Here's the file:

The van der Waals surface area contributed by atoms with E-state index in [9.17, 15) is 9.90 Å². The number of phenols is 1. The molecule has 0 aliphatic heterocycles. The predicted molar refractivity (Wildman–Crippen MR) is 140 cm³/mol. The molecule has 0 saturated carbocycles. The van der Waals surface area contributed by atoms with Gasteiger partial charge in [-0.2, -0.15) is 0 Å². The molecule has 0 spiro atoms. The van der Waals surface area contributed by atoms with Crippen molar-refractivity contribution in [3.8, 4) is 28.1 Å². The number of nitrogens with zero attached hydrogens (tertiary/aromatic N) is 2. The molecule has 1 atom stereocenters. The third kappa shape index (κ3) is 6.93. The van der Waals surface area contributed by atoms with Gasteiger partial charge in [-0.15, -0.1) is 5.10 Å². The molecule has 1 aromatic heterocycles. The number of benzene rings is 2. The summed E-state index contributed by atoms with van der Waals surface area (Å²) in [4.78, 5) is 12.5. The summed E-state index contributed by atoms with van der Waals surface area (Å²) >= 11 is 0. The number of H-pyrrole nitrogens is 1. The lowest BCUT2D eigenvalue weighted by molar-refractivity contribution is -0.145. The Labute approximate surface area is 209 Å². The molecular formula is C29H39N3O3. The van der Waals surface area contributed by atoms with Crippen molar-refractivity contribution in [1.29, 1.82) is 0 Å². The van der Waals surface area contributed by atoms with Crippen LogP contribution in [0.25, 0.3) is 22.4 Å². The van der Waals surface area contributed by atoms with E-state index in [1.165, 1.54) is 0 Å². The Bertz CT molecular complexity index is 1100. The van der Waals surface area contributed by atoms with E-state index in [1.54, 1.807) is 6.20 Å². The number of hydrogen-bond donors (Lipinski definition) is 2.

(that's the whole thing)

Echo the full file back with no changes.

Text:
The van der Waals surface area contributed by atoms with E-state index in [9.17, 15) is 9.90 Å². The number of phenols is 1. The molecule has 0 aliphatic heterocycles. The predicted molar refractivity (Wildman–Crippen MR) is 140 cm³/mol. The molecule has 0 saturated carbocycles. The van der Waals surface area contributed by atoms with Gasteiger partial charge in [-0.2, -0.15) is 0 Å². The molecule has 0 spiro atoms. The van der Waals surface area contributed by atoms with Crippen molar-refractivity contribution in [3.8, 4) is 28.1 Å². The number of nitrogens with zero attached hydrogens (tertiary/aromatic N) is 2. The molecule has 1 atom stereocenters. The third kappa shape index (κ3) is 6.93. The van der Waals surface area contributed by atoms with Gasteiger partial charge in [-0.15, -0.1) is 5.10 Å². The molecule has 1 aromatic heterocycles. The number of benzene rings is 2. The summed E-state index contributed by atoms with van der Waals surface area (Å²) in [4.78, 5) is 12.5. The summed E-state index contributed by atoms with van der Waals surface area (Å²) >= 11 is 0. The number of H-pyrrole nitrogens is 1. The lowest BCUT2D eigenvalue weighted by molar-refractivity contribution is -0.145. The Labute approximate surface area is 209 Å². The molecular formula is C29H39N3O3. The van der Waals surface area contributed by atoms with Crippen molar-refractivity contribution in [1.29, 1.82) is 0 Å². The van der Waals surface area contributed by atoms with Crippen LogP contribution in [0.25, 0.3) is 22.4 Å². The van der Waals surface area contributed by atoms with E-state index in [1.165, 1.54) is 0 Å². The Bertz CT molecular complexity index is 1100. The van der Waals surface area contributed by atoms with E-state index in [1.54, 1.807) is 6.20 Å². The number of hydrogen-bond donors (Lipinski definition) is 2.